The Marcos past and the ’86 historians’ debate
“Time and forgetfulness are the allies of abusers,” Fr. Jerome Lucero, SJ, warned his students as he recounted the horrors of martial law in “Smaller and Smaller Circles,” the film adaptation of the award-winning novel. The warning might as well apply to all Filipinos. That’s because most families who attended reunions last December could probably be divided into three distinct groups: the elders who perennially compare whoever is in power to Ferdinand Marcos whom they regard as the standard; the Edsa veterans who are just as bullheaded about why we should not allow anyone to “normalize” the Marcos past; and the majority who couldn’t care less, and who, over the years, have come to include those disillusioned by the failed promises of the left, the center and the right.
The ascendancy of Rodrigo Duterte to the presidency has dramatically affected those who subscribe to these perspectives. It has become more acceptable to a growing number of Filipinos to forgive the Marcoses and move on. In fact, more than 14 million Filipinos voted for the dictator’s son and namesake as vice president in 2016. In the same year, Marcos’ heirs finally got their wish for funeral honors for their “hero,” which those who were imprisoned and tortured during martial law, along with civil society, the academe and the studentry, did not take sitting down.
The continuing dialectic between those who argue for moving on and those who insist that we must not revise the Marcos past calls to mind the historians’ debate of 1986. At that time, a group of German historians called for an end to the trauma of the Nazi era, arguing that the time has come for the German people to move on by reframing the stigma associated with Auschwitz. According to the historians, the shadow cast by Hitler on the present tends to cancel out all the gains that the German people have achieved to march more confidently into the future. They argued that the German people have been burdened with a seemingly “unmasterable past” despite their country’s numerous contributions to democracy in Europe and around the globe.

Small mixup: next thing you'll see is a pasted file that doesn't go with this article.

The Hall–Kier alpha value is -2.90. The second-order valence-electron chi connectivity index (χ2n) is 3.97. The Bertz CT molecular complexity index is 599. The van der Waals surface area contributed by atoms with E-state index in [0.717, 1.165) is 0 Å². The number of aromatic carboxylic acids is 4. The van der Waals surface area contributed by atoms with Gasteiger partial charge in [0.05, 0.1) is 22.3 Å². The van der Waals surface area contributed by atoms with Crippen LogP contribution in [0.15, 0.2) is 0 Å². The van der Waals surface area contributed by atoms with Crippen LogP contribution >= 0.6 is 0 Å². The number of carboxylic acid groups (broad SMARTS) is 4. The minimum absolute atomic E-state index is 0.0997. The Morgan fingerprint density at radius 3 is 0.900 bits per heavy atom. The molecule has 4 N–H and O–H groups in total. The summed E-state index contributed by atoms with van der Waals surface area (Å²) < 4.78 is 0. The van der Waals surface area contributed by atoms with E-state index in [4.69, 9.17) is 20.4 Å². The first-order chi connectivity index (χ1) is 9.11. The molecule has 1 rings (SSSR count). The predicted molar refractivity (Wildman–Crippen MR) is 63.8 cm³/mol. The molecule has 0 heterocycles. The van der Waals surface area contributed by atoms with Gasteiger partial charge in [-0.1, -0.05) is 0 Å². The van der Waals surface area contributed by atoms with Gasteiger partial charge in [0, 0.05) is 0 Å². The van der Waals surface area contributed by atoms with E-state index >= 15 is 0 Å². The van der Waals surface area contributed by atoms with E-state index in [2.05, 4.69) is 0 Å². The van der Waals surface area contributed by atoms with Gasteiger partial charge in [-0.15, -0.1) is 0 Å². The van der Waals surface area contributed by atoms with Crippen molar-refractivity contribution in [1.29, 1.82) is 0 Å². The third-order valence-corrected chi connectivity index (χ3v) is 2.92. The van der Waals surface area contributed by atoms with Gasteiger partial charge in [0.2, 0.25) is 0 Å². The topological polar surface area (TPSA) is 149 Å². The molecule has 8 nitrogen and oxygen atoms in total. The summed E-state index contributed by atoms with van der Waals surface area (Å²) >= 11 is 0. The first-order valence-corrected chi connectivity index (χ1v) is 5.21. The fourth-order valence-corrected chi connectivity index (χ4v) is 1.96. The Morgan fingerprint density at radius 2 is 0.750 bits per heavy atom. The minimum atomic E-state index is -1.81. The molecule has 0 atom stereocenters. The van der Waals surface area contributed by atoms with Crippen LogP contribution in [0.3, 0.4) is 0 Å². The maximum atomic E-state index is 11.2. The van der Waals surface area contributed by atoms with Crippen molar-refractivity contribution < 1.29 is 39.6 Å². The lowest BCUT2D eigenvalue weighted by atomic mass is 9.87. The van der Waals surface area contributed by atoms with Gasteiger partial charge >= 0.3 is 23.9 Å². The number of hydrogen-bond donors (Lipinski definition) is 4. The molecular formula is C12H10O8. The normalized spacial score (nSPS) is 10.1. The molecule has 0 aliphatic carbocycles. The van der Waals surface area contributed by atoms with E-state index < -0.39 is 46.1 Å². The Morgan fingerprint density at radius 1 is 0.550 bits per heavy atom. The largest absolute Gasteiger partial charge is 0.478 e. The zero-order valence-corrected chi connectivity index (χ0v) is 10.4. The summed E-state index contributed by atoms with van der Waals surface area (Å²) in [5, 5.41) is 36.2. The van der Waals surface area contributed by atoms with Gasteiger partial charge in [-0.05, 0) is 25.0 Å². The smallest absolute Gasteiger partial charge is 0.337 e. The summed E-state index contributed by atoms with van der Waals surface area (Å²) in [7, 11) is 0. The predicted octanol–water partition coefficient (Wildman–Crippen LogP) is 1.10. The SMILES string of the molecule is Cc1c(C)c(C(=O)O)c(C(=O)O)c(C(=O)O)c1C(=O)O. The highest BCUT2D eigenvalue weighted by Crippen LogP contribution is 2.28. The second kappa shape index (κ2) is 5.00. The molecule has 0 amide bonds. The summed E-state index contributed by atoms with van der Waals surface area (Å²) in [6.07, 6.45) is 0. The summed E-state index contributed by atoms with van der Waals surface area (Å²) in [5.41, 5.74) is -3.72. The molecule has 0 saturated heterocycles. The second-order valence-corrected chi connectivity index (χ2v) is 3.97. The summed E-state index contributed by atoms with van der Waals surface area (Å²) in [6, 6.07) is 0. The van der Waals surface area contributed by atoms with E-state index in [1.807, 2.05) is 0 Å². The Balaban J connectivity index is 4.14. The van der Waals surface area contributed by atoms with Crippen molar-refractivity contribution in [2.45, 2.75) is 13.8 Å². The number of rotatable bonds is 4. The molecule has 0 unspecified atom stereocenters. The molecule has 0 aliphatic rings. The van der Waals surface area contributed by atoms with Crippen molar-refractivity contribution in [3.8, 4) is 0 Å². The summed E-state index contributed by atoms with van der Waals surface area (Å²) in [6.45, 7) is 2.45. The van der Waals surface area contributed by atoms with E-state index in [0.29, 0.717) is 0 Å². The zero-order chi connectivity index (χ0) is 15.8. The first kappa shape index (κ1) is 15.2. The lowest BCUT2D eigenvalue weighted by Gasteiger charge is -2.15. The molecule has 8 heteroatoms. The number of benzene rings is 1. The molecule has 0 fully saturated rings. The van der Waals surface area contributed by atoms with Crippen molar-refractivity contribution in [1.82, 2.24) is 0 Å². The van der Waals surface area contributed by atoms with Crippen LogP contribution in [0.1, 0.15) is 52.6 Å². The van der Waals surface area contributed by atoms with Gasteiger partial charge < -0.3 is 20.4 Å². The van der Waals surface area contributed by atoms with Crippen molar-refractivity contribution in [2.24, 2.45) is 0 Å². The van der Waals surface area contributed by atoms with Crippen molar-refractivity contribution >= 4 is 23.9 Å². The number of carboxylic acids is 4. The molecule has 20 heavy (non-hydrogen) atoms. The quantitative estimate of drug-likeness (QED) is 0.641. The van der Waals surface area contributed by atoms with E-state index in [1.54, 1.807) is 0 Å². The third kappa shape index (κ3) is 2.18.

The historians’ call to action served as the impetus for contemporary philosopher Jurgen Habermas and like-minded thinkers to argue that it is not acceptable to do so. Habermas insisted that the Nazi era cannot and should not be forgotten despite all the reparations undertaken by the German people. Their position: We owe it to the memory of the six million Jews who were systematically slaughtered by the Nazis along with other minorities to never forget the acts of Hitler and his followers.
Habermas’ large body of work directs us to two lenses which might serve Filipinos in good stead as we continue to grapple with the Marcos past.
The first lens seeks to unmask the agenda behind a particular course of action by posing the question: Whose interest is ultimately served by a specific initiative? Applying this to the call to move on and discard the trauma imposed by martial law on the national psyche, it challenges us to answer the question: Whose political interest is served if the Marcos past is rehabilitated? Whose political interest is jeopardized?
The second lens is a notch above the first as it goes beyond political colors. It tests the soundness of an action by taking into account the interests of all those affected by it. This is, in fact, presupposed when two sides strive to debate an issue through the “unforced force of the better argument.” The second lens thus asks the question: If we were to move on and revise Marcos’ place in our history, would doing so pass the acid test of what is morally right regardless of political colors?
From this vantage point, the challenge of grappling with the Marcos past makes the Jesuit Gus Saenz’s admonition in “Smaller and Smaller Circles” more urgent and compelling. Indeed, “some things are better dealt with in the cleansing light of transparency and openness rather than in the darkness of secrecy.”
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Von Katindoy works for a multinational fintech company.
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